Get Cooking: Uncle sous chef, Carolina Zubiate, shares award-winning recipe for seco de carne

Many hundreds of years ago, the land we now call Peru (and, to some extent, Ecuador and Bolivia) gave to the world of cooking three foods: the capsicum pepper, the tomato and the potato, great culinary gifts all.

Not so long ago, 29 years now, Peru also gave us Carolina Zubiate, in her preferred and markedly humble way, yet a great gift to us. She is sous chef at Uncle, a well-trafficked ramen shop in Denver’s Highland neighborhood. She also kills it cooking the food of her native Peru.

On March 4 this year, she won first prize at a chefs’ competition held at Metropolitan State University of Denver’s School of Hospitality’s “Colorado Bean Summit” with a recipe gifted her by her grandfather, Victor Salmón. It is the well-known and much-beloved meat preparation of Peru, seco de carne.

“It isn’t really ‘seco’ at all,” says Zubiate, knowing that, in Spanish, the word “seco” means “dry” or “dried.” “But,” she adds, “Peruvians like to joke around. So, calling it ‘seco’ when it’s clearly not, you know, is a little joke.”

“My grandfather lived with my parents, my siblings and me,” she says,” and fed me daily until I was 16. He grew up eating a lot of chicken, but grew tired of it, so my diet was very seafood- and red meat-forward.

“When we moved here from Peru,” she says, “he and I shared bunk beds for a few years. They were some of my favorite years. But he only lived with us a few years before moving back to Peru. Once he returned, I really leaned into cooking, for comfort and a taste of home.”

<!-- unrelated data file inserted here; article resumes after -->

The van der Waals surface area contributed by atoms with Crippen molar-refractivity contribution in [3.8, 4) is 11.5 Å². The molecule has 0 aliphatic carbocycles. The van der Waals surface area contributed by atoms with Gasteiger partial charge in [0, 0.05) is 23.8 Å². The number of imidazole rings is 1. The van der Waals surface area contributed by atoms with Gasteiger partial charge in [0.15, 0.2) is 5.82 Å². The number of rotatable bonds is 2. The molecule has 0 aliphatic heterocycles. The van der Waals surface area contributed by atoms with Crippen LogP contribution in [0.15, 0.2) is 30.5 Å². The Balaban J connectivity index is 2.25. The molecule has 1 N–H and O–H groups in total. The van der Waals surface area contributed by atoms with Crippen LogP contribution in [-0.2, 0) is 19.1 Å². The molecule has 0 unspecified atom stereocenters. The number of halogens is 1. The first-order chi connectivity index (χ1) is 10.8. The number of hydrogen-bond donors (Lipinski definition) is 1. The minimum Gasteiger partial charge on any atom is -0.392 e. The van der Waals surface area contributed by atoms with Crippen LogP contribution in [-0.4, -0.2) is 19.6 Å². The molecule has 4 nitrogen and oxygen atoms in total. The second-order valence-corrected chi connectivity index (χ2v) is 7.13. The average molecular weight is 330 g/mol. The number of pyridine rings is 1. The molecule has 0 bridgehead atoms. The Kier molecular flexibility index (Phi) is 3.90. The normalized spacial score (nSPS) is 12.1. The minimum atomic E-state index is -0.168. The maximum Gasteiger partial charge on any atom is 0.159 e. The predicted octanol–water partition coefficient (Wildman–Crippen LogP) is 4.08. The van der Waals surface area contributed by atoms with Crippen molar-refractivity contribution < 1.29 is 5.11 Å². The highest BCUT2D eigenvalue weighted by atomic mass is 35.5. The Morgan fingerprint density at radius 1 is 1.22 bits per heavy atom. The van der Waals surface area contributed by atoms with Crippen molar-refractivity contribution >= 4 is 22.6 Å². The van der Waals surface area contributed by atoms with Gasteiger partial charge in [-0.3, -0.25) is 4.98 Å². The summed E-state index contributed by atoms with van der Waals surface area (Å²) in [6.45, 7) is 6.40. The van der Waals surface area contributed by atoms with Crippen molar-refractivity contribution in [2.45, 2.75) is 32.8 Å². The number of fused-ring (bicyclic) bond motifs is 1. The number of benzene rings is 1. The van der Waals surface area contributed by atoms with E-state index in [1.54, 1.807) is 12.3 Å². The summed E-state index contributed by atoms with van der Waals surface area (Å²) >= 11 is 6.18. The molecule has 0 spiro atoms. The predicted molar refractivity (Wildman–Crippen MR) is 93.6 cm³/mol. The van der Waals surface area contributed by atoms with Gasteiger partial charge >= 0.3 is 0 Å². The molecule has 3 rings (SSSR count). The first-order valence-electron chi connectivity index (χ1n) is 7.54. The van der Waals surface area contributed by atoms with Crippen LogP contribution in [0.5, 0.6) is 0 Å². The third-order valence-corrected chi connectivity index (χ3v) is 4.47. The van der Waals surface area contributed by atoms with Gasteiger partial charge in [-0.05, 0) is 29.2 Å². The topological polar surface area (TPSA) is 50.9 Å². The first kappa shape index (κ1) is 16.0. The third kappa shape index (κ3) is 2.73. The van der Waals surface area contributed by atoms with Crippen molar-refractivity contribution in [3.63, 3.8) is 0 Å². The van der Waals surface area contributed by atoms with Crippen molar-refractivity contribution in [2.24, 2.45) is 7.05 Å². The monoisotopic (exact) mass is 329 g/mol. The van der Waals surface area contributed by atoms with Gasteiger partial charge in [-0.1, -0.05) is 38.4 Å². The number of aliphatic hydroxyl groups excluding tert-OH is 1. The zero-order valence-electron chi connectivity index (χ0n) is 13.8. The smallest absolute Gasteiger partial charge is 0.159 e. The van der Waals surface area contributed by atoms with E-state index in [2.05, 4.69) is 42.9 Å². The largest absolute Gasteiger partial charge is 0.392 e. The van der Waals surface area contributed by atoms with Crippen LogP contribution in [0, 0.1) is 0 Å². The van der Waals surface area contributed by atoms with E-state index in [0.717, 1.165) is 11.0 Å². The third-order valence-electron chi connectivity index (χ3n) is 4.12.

Zubiate communicated with her grandfather about her cooking dozens of times over the years before he died in 2021. “It’s been very difficult since his passing,” says Zubiate, “but I only can be thankful for all the wonderful memories that we shared together.”

The recipes here, all from Zubiate, make up a complete plate, with the chalaquita, an onion relish, as a sort of palate refresher and the tacu-tacu, that famed native American combination of beans and grains. “Taku” means “mixed” in the language of the Quechua people, one of the indigenous populations of Peru.

Peru’s also equally famed yellow chile, the aji amarillo, makes its appearance here as well. It would be rare to find fresh chiles aji amarillo hereabouts, although you may find them canned or frozen (or the paste made from them) online or at some local Latinx markets.

For cooking, Zubiate advises, “if you use a whole aji amarillo from a can, rinse it and sear it in a skillet. If frozen, thaw it by boiling it.” The recipe here is a close approximation to the paste made of the chiles, constructed of ingredients more readily sourced.

Seco de Carne

From Chef Carolina Zubiate. Serves 4-6.


  • 1 bunch cilantro, well washed
  • 1/2 cup lager or IPA beer
  • 2 pounds beef chuck or lamb shoulder, trimmed and cut into 2-inch chunks
  • Canola or other neutral vegetable oil
  • 1 medium red onion peeled and sliced
  • 1 whole aji amarillo, rough chopped, or 2 tablespoons aji amarilllo paste, or to taste
  • 1 teaspoon cumin powder
  • 4 garlic cloves, peeled and roughly chopped
  • 1 cup chicken stock


Blanch the entire bunch of cilantro in boiling water for a few seconds, then shock in a bath of ice water. Spin dry or drain off excess water and, in a blender or food processor, blend into a slurry with the beer. Set aside.

Season the meat pieces with salt. Over medium-high heat in a large, heavy-bottomed Dutch oven, sear the meat in 2-3 tablespoons of the oil until browned on all sides. (Do this in batches, if necessary, setting the meat aside after each batch, so the meat does not “steam.”) When finished browning, set the meat aside.